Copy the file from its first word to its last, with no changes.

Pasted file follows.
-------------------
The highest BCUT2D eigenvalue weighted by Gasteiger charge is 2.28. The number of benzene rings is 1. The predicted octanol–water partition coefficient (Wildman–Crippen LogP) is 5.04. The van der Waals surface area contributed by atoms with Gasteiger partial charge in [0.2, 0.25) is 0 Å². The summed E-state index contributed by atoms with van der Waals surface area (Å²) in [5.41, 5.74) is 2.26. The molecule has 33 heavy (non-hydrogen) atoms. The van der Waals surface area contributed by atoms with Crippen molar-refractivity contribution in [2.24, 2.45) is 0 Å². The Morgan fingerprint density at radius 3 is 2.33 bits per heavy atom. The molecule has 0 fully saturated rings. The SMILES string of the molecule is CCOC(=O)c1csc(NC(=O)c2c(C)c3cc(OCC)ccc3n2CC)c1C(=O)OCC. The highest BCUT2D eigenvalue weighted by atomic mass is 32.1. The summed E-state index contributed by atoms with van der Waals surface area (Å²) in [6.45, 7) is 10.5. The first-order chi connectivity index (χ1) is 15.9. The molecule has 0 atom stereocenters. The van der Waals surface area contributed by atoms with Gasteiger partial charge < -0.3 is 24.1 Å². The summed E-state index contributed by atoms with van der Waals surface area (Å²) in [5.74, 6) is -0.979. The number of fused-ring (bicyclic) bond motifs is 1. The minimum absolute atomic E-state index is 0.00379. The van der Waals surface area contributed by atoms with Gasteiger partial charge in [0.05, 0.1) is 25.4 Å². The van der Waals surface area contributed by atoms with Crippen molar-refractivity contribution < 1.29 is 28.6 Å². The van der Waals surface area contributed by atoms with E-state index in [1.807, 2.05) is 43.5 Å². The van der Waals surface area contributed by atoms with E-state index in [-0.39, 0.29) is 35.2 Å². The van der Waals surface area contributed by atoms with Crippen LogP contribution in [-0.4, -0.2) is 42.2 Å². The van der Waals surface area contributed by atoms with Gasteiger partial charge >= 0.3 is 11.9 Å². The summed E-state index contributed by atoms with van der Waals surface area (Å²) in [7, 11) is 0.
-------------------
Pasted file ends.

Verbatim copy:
The highest BCUT2D eigenvalue weighted by Gasteiger charge is 2.28. The number of benzene rings is 1. The predicted octanol–water partition coefficient (Wildman–Crippen LogP) is 5.04. The van der Waals surface area contributed by atoms with Gasteiger partial charge in [0.2, 0.25) is 0 Å². The summed E-state index contributed by atoms with van der Waals surface area (Å²) in [5.41, 5.74) is 2.26. The molecule has 33 heavy (non-hydrogen) atoms. The van der Waals surface area contributed by atoms with Crippen molar-refractivity contribution in [2.24, 2.45) is 0 Å². The Morgan fingerprint density at radius 3 is 2.33 bits per heavy atom. The molecule has 0 fully saturated rings. The SMILES string of the molecule is CCOC(=O)c1csc(NC(=O)c2c(C)c3cc(OCC)ccc3n2CC)c1C(=O)OCC. The highest BCUT2D eigenvalue weighted by atomic mass is 32.1. The summed E-state index contributed by atoms with van der Waals surface area (Å²) in [6.45, 7) is 10.5. The first-order chi connectivity index (χ1) is 15.9. The molecule has 0 atom stereocenters. The van der Waals surface area contributed by atoms with Gasteiger partial charge < -0.3 is 24.1 Å². The summed E-state index contributed by atoms with van der Waals surface area (Å²) in [5.74, 6) is -0.979. The number of fused-ring (bicyclic) bond motifs is 1. The minimum absolute atomic E-state index is 0.00379. The van der Waals surface area contributed by atoms with Gasteiger partial charge in [0.05, 0.1) is 25.4 Å². The van der Waals surface area contributed by atoms with Crippen molar-refractivity contribution < 1.29 is 28.6 Å². The van der Waals surface area contributed by atoms with E-state index in [1.807, 2.05) is 43.5 Å². The van der Waals surface area contributed by atoms with E-state index in [-0.39, 0.29) is 35.2 Å². The van der Waals surface area contributed by atoms with Crippen LogP contribution in [-0.4, -0.2) is 42.2 Å². The van der Waals surface area contributed by atoms with Gasteiger partial charge >= 0.3 is 11.9 Å². The summed E-state index contributed by atoms with van der Waals surface area (Å²) in [7, 11) is 0.